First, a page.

But in seriousness, TMM have a hard time buying a lot of these arguments and we will attempt to explain why. In terms of debt sustainability, in our view, looking at US sovereign CDS is not particularly useful, given that US banks cannot trade it and given that most hedge funds have US banks as their prime brokers, there is little point in them trading such instruments, and as such, it is rather illiquid. However, the Treasury market and Overnight Indexed Swap (OIS) markets are very liquid. Now TMM is totally open to the idea that the US is the next "obvious" candidate for the bond market vigilantes to target, it is pretty hard to do so when Voldemort & his Deatheaters and the Fed are on the bid. And the former doesn't have any other obvious candidates given the Eurozone train wreck and the latter will buy until growth and inflation are back to "normal" levels. But back to the UST/OIS markets. A much better way of observing (and trading) the pressure on the US fiscal position is to look at the 10yr UST-OIS Swap Spread, as the latter is a much better proxy for the "real" risk free rate (usual caveats apply, but it's pretty close) - see chart below. It's pretty clear that the rates sell-off is not related to fiscal concerns.
And as far as TMM can tell, at around 12bps, there is no particular concern evident here, and we are well-off the wides of ~30bps earlier in the year. Clearly the financial crisis has taken its toll, with the measure no longer trading negative due to the premium they have had as a result of the USD being the reserve currency, but we are nowhere near the kind of levels that the equivalent Eurozone spread is trading at. The below chart shows the GDP-weighted EMU yield vs EONIA, and even though this measure includes the King of fiscal prudence, Germany, at 118bps the debt sustainability concerns are very clear:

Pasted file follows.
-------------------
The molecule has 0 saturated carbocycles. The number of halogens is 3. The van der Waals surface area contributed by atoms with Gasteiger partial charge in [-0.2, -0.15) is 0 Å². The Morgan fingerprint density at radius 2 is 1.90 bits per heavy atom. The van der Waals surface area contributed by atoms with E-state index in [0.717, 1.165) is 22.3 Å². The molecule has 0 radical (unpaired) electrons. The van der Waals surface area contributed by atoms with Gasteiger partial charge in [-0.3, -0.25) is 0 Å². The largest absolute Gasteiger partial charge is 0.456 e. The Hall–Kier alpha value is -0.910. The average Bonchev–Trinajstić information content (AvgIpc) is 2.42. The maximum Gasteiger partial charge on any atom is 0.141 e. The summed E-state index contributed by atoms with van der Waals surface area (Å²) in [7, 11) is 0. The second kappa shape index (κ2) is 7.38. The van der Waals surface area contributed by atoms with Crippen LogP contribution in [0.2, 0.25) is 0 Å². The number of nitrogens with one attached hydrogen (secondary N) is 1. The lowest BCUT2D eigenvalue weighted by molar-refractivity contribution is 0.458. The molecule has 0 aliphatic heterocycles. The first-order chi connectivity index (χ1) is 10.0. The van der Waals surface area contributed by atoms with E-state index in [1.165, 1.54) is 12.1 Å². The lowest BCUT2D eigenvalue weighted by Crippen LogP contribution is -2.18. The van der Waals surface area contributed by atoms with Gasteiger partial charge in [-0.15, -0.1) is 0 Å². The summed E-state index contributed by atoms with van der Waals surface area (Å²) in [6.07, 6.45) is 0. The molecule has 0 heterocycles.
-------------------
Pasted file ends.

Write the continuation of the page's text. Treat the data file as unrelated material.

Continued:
But what about growth prospects? Obviously, payrolls excepted, the US economic data has generally surprised to the upside over the past month or so and the Vampire Squid (amongst others) have revised up their 2011 growth forecasts significantly. TMM like to look at the 5y5y forward real rate as a market proxy for future growth, and the below chart (white line - 5y5y forward real rate, orange line - consensus economist 2011 GDP forecast, lagged two months) seems to indicate that the bond market has revised up its view of GDP to close to 2.7%. With 5yr real rates still negative, and both economist and market growth expectations higher, TMM struggle with the idea that equities cannot push higher.
We also note that next week sees the FOMC meet, and in the context of the bond sell-off, TMM would be very surprised if their statement were not overtly dovish. And while QE2 was marketed as trying to keep real bond yields low, it was also intended to force investors higher up the risk curve and out of Treasuries into riskier assets. On that basis, given the UST sell-off and equity rally, you could easily argue that QE2 has been as successful as QE1, which met a similar reaction, culminating in a capitulatory sell-off in June 2009. Given the ferocity of the sell-off and the fact that on the 7yr Note (a proxy for the 10yr Note future CTD) has touched the 50% retracement of the April-November move, with a fierce 36bp two day sell-off that smacks of a combination of convexity paying and long capitulation, TMM wonders if the end of this move is near. The million dollar question is whether Fannie 4s breaking below par will trigger a new round of convexity paying or not. Now the Fed's MBS purchases have removed a lot of this risk from the market, so it's unlikely that mortgage accounts will be dramatically caught offside, but in December, anything can happen.... So while TMM are biased to put on their "catch a falling knife" gloves, they're putting on the Kevlar-strength ones, and only buying a small amount for the time being.